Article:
Downside volatility has increased in early 2018, as discussed in recent Macroeconomic and Technical webinars and research updates. While statistically measured “oversold/fear” levels are close at hand, it is important to distinguish between an equity market “Low” and an equity market “Bottom.”

A Low is a function of price only and is usually accompanied by high-volume selling. Consistent with this and the DJIA’s 4.62 percent decline yesterday, declining volume on the NYSE was 97 percent of total advancing and declining volume, the second consecutive day this relationship was over 90 percent. Also, declining volume on the NYSE exceeded upside volume by a massive 31-to-1 ratio yesterday. One sign that a Low has been established, following volume readings such as described, is strong demand for stocks shows up. A very strong ratio of NYSE advancing volume over declining volume makes this evident.

Once a Low has been recorded, it takes time before a Bottom develops. A Bottom is a function of both price and time and usually includes some type of “Low-Rally-Retest” sequence. When looking at a chart, this sequence usually resembles something akin to a W.


S&P 500. NYSE McClellan Oscillator (Ratio Adjusted) Chart. Oversold levels that usually presage a short-term rally. Volatility Index (VIX). 40 and above usually imply a short-term rally. 
Chart showing Percent of S&P 500 Stocks Above 20 day - EMA.


In my opinion, when the equity market is in the midst of algorithmic and index fund trading—which has been the case over the past few days—the selling pressure is not necessarily a reflection of the underlying economic and fundamental backdrop. During these types of periods, I identify support levels in terms of ranges or areas, not at 100 percent specific levels.

Chart showing S&P 500 with Rising 200 DMA. Trend Line Support (green): 2,600 +/-. Rising 200-DMA Support (blue line): 2,534.
Chart showing NASDAQ 100 Index with Rising 200-DMA. Trend Line Support (green): -6,430 =+/-. Rising 200-DMA Support (blue line): 6,067.
Chart showing CBOT 10-Year U.S. Treasury Note Price (EOD) Index. Right at near-term support. Yet stronger levels exist lower. 
Chart showing the U.S. Dollar Index - Weekly Chart. If there was a point where the odds favor a bounce/rally period by the U.S. Dollar, it is "in and around" these levels. 

Day Hagan Asset Management appreciates being part of your business, either through our research efforts or investment strategies.   

Art Huprich, CMT
Chief Market Technician
Day Hagan Asset Management

—Written 02.05.2018. Chart sources: Stockcharts.com.

Download PDF copy of article: Day Hagan Tech Talk February 6, 2018 (PDF)

Disclosure: The data and analysis contained herein are provided "as is" and without warranty of any kind, either expressed or implied. Day Hagan Asset Management (DHAM), any of its affiliates or employees, or any third-party data provider, shall not have any liability for any loss sustained by anyone who has relied on the information contained in any Day Hagan Asset Management literature or marketing materials. All opinions expressed herein are subject to change without notice, and you should always obtain current information and perform due diligence before investing. DHAM accounts that DHAM or its affiliated companies manage, or their respective shareholders, directors, officers and/or employees, may have long or short positions in the securities discussed herein and may purchase or sell such securities without notice. DHAM uses and has historically used various methods to evaluate investments which, at times, produce contradictory recommendations with respect to the same securities. When evaluating the results of prior DHAM recommendations or DHAM performance rankings, one should also consider that DHAM may modify the methods it uses to evaluate investment opportunities from time to time, that model results do not impute or show the compounded adverse effect of transactions costs or management fees or reflect actual investment results, that some model results do not reflect actual historical recommendations, and that investment models are necessarily constructed with the benefit of hindsight. For this and for many other reasons, the performance of DHAM’s past recommendations and model results are not a guarantee of future results. The securities mentioned in this document may not be eligible for sale in some states or countries, nor be suitable for all types of investors; their value and income they produce may fluctuate and/or be adversely affected by exchange rates, interest rates or other factors.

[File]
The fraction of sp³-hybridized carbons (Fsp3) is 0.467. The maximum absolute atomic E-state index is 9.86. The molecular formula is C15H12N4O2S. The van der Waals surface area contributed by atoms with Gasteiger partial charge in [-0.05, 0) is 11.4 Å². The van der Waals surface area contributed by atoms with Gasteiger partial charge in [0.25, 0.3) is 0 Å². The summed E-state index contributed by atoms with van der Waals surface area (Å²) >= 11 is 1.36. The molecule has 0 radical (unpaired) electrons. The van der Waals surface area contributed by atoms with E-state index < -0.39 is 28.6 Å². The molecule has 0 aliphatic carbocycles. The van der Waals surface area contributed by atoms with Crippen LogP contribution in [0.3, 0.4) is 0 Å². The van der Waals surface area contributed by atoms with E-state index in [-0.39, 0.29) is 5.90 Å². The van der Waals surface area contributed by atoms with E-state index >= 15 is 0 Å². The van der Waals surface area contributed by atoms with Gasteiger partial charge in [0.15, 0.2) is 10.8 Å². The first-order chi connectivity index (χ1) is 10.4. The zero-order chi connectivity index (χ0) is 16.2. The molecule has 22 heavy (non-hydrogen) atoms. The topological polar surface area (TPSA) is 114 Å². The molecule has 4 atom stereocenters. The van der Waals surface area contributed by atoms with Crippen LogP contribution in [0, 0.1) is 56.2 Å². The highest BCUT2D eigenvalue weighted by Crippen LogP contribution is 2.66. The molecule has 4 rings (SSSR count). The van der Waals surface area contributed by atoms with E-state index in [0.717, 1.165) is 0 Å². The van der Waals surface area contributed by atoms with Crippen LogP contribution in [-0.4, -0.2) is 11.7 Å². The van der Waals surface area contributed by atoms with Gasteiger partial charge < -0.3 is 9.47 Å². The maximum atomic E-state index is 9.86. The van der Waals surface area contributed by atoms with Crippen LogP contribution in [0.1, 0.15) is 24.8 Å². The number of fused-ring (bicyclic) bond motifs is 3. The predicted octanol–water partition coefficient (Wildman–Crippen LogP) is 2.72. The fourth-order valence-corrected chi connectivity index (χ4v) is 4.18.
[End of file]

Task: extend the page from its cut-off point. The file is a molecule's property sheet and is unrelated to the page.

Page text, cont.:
Investment advisory services offered through Day Hagan Asset Management, an SEC registered investment advisory firm. Accounts held at Raymond James and Associates, Inc. (member NYSE, SIPC). None of the entities listed here in this disclosure are affiliated.